Wood finishes have been evolving for as long as people have been making things out of wood.
Materials like natural lacquer, oils and shellac have a quality unlike anything we use today. They are superior at bringing out figure and subtle color variations. But they degrade rather quickly and must be fed in order to maintain a pristine appearance.
Many antique pieces have become almost totally black. This appearance is highly prized among antique collectors but it is not what most people want to see. Generally we want the beauty of the wood to be a prominent feature of a piece, not obscured under a layer of ugly black crust. The value of many an antique has been lost to refinishing.
The other big problem associated with these finishes was the laborious and highly skilled process of applying them. Before we had air-powered spray equipment, the only way to apply a good finish was to brush or rub it onto (or into) the wood. This was time consuming and required a mastery of the material and processes that was not easily learned. Early on, this was not a big issue because the same level of labor and skill was required to produce the pieces needing finish and it was not difficult for a finisher to keep up with the rate of production. But as factory environments began to emerge, finishing became a bottleneck and more efficient methods were needed.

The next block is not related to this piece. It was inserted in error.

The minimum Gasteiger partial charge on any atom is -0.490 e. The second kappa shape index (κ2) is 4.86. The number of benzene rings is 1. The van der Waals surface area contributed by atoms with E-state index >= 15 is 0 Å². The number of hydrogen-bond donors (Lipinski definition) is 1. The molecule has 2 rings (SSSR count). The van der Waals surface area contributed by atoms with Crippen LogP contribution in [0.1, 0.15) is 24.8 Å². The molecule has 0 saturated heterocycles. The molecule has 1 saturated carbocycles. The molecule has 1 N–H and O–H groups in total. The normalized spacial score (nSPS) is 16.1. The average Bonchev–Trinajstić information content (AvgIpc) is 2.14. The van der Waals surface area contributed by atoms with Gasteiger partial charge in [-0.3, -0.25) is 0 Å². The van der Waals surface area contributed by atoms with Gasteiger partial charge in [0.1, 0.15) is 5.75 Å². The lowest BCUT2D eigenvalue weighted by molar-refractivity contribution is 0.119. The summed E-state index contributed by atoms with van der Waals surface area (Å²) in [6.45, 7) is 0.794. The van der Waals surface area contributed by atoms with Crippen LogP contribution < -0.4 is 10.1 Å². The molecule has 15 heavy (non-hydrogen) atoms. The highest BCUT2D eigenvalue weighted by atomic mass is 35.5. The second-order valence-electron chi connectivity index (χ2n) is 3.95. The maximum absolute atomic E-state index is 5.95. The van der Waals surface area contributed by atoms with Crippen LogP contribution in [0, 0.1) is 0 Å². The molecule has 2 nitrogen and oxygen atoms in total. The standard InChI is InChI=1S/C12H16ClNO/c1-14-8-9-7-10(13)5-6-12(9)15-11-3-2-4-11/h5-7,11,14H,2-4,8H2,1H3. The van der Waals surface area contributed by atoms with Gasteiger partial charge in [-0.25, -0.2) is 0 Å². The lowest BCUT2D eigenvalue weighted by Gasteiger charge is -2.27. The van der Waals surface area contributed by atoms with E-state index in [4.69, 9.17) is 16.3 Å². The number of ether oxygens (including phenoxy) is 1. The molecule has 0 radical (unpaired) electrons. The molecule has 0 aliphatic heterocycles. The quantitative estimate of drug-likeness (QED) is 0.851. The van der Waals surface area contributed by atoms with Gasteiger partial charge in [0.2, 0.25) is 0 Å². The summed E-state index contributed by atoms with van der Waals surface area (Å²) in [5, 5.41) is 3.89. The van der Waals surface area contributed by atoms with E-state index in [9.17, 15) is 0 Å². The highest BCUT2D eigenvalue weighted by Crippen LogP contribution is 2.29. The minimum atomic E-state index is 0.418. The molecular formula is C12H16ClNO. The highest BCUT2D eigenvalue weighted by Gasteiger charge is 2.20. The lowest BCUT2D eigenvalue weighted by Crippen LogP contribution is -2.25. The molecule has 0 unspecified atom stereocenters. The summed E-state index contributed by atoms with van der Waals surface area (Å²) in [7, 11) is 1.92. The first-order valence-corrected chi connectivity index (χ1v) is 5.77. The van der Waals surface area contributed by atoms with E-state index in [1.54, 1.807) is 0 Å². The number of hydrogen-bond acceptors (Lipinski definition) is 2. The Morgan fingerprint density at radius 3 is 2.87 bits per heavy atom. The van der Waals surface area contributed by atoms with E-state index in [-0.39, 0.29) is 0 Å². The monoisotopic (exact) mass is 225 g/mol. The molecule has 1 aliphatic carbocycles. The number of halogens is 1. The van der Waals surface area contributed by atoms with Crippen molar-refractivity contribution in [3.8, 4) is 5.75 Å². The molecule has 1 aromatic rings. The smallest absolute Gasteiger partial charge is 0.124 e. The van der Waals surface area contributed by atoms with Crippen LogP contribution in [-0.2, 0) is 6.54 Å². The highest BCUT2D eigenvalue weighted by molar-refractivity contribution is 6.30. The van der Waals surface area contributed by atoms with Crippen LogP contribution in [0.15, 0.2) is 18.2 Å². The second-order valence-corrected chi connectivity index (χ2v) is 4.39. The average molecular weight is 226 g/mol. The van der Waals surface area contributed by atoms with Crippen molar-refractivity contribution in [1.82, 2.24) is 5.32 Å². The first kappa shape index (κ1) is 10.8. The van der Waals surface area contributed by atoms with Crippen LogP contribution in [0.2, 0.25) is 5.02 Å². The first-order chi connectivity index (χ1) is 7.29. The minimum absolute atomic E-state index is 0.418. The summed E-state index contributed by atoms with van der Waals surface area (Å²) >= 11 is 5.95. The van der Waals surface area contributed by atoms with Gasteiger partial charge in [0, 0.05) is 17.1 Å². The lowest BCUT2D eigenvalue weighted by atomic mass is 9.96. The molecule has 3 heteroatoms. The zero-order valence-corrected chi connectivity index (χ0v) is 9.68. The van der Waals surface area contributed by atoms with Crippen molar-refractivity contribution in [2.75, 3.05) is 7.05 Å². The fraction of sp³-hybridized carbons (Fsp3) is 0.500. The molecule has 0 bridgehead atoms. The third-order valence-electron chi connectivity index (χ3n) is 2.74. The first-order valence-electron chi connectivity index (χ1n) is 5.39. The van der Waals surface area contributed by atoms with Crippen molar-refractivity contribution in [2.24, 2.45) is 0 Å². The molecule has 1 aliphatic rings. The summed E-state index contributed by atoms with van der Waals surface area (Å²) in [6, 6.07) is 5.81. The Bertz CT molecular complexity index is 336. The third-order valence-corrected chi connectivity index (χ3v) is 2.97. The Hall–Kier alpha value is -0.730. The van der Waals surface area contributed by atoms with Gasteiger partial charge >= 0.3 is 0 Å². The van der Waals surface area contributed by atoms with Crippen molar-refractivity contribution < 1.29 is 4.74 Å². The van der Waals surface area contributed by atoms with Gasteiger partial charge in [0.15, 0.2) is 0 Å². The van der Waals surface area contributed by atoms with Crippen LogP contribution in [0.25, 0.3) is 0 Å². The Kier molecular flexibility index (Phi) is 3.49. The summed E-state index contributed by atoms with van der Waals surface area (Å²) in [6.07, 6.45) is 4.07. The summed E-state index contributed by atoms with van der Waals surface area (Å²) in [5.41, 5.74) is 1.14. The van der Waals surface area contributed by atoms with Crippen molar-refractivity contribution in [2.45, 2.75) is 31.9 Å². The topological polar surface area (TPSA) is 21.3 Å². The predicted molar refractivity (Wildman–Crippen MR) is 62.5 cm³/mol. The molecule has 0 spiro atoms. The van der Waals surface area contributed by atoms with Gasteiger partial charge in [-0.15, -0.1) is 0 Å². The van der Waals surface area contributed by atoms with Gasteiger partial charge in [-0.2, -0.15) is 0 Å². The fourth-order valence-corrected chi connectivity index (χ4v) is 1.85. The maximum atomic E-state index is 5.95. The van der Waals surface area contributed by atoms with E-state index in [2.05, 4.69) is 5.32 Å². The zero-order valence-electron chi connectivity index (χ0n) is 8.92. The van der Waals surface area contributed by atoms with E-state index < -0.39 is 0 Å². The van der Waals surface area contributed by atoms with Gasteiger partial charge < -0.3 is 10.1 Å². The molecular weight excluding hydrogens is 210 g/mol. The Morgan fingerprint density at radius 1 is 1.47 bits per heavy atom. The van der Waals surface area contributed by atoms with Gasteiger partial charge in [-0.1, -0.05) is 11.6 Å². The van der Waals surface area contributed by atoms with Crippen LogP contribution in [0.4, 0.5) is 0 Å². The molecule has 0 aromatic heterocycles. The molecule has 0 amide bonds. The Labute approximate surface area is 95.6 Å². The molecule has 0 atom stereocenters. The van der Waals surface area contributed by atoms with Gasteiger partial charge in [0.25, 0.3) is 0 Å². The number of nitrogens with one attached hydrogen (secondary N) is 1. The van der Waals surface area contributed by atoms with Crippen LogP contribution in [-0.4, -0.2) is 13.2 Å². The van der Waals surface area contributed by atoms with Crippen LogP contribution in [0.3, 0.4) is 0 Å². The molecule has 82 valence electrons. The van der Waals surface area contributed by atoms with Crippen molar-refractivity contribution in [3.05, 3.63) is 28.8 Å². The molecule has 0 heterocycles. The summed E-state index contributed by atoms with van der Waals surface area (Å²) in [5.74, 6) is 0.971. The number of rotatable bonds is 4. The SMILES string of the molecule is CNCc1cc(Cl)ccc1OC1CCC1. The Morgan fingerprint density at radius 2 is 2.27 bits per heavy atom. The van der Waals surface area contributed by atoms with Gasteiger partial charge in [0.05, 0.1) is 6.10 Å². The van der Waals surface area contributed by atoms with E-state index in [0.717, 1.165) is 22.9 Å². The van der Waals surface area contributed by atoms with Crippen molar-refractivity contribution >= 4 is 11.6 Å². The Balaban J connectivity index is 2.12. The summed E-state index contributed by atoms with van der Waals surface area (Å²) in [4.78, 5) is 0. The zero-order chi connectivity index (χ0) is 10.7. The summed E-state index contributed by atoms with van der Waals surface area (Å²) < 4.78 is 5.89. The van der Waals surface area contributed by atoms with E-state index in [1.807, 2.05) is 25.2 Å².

At the same time this was occurring, methods of synthesizing the natural finishes were being discovered and more efficient methods of finish application were being developed. Lacquer distilled from cellulose and suspended in chemical solvents could be applied to surfaces much more quickly than an army of finishers with brushes could hope for. And with the advent of compressed-air spray technology, this increased by orders of magnitude.
To be continued …